The human body in itself is a powerful piece of evidence in favor of evolution — many of our physical traits make little sense other than as leftovers from back when we were fishy or four-legged. Smithsonian Magazine examines some of the oddest and most troublesome quirks:
Hiccups: The first air-breathing fish and amphibians extracted oxygen using gills when in the water and primitive lungs when on land — and to do so, they had to be able to close the glottis, or entryway to the lungs, when underwater. We descendants of these animals were left with vestiges of their history, including the hiccup. In hiccupping, we use ancient muscles to quickly close the glottis while sucking in (albeit air, not water). One of the reasons it is so difficult to stop hiccupping is that the entire process is controlled by a part of our brain that evolved long before consciousness, and so try as you might, you cannot think hiccups away.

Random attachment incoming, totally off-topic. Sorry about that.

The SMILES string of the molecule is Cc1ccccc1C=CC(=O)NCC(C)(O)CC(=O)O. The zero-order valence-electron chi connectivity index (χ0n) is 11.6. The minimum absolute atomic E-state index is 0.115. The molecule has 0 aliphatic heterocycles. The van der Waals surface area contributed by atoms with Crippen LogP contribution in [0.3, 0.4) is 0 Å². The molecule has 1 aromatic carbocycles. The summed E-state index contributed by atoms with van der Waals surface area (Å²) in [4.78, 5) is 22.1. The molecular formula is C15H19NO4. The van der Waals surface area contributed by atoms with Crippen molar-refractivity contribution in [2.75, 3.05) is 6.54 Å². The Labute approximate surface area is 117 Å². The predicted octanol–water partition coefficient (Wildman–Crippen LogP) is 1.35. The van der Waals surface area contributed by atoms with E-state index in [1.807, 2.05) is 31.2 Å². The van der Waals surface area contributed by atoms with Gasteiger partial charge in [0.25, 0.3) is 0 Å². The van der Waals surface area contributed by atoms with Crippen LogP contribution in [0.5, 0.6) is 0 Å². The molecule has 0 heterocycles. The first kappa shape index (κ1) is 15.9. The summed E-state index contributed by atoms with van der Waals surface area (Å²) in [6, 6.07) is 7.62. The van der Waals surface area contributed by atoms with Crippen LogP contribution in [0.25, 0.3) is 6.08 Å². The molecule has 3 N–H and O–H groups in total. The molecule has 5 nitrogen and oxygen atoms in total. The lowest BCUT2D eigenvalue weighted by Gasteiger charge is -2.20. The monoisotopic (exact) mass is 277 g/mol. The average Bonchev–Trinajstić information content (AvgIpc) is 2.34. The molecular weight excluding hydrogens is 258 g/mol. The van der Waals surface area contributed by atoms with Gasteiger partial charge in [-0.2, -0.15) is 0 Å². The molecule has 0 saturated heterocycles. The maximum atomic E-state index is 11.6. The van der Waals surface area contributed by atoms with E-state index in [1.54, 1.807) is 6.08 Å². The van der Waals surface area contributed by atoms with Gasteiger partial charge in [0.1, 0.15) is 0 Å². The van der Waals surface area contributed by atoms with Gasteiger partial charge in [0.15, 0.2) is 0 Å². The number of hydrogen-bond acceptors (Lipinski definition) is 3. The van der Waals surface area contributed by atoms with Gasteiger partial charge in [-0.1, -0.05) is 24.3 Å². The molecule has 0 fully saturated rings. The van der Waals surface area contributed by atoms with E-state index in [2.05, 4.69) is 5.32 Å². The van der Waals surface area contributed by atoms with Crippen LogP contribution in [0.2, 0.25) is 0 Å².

Backaches: The backs of vertebrates evolved as a kind of horizontal pole under which guts were slung. It was arched in the way a bridge might be arched, to support weight. Then, for reasons anthropologists debate long into the night, our hominid ancestors stood upright, which was the bodily equivalent of tipping a bridge on end. Standing on hind legs offered advantages—seeing long distances, for one, or freeing the hands to do other things—but it also turned our backs from an arched bridge to an S shape. The letter S, for all its beauty, is not meant to support weight and so our backs fail, consistently and painfully.
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